The OMWC was established in 2000 by a group of female leaders and philanthropists. The council awards scholarships to both young women and men based on their academic performance, desire to give back to society and successful interview process. Council members are committed to nurturing the development of the students through mentoring, leadership development, cultural experiences and travel opportunities.

In its 17th year, the OMWC scholarship endowment stands at more than $13.1 million. The $32,000 named scholarships are awarded each year and have grown to be among the largest on campus. Thus far, 119 OMWC scholars, including 26 current students, have benefited from the program.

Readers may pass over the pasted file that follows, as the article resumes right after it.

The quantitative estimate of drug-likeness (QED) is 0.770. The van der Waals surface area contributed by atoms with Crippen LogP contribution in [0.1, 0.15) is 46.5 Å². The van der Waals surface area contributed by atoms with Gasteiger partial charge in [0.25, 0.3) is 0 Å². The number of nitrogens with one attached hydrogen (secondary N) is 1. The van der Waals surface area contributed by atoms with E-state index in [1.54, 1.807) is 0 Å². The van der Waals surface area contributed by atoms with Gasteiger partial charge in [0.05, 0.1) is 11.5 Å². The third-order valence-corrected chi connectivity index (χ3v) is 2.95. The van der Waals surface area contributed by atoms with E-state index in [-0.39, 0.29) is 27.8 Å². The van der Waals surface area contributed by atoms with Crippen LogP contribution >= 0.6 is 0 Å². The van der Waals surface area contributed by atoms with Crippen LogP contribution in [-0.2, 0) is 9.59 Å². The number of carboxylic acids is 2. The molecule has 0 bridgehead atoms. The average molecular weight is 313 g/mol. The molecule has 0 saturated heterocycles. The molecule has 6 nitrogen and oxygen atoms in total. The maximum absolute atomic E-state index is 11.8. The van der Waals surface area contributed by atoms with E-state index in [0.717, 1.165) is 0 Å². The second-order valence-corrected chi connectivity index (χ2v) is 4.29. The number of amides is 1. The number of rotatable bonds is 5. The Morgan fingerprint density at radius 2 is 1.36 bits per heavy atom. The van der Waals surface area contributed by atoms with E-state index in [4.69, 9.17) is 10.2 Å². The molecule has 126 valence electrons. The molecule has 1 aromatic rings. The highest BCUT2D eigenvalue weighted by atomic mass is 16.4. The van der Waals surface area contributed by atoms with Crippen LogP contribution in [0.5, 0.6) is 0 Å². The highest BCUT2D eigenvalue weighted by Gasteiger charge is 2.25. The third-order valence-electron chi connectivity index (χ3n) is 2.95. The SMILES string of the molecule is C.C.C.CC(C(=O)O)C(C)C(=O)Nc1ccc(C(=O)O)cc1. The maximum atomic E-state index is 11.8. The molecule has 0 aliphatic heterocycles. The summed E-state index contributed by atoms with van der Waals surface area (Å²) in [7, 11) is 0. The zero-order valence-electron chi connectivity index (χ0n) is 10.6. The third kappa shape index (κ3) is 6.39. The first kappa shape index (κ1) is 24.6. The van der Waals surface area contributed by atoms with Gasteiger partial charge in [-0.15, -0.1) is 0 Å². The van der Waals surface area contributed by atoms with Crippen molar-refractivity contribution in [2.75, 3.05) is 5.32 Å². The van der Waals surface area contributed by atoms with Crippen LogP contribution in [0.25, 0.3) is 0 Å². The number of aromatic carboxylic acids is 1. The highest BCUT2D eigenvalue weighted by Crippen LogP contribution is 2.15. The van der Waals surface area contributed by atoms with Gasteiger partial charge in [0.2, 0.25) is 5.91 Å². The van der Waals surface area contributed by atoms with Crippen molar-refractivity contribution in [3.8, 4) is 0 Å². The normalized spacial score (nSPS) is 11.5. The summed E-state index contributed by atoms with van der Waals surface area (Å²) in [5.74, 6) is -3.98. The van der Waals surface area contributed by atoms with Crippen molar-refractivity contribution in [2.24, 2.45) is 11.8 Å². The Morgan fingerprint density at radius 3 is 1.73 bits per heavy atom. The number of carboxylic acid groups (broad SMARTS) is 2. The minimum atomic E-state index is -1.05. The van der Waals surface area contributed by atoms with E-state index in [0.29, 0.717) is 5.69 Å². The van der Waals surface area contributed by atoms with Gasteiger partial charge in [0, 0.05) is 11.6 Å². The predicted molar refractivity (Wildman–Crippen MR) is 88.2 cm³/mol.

“This year we are so excited to award the OMWC Legacy Award to Dr. Hollingsworth, who has been a deeply committed philanthropic supporter of Ole Miss as well as a huge advocate of high school athletes on the Florida Panhandle,” said Roane Grantham of Oxford, the OMWC member chairing the Legacy Award event. “Because Hollingsworth Field at Vaught-Hemingway Stadium bears his name, we will host this celebratory event in the South End Zone Club with an exclusive sponsor event just prior in the Field Club.”

Sponsorships, preferred tables and individual tickets are available for this traditionally sold-out event. For information concerning sponsorships ranging from $5,000 to $20,000, award dinner tickets or Rose Society membership, contact Nora Capwell with the OMWC at 662-915-2384 or ncapwell@olemiss.edu. Information on the Women’s Council can be found at http://www.omwc.olemiss.edu.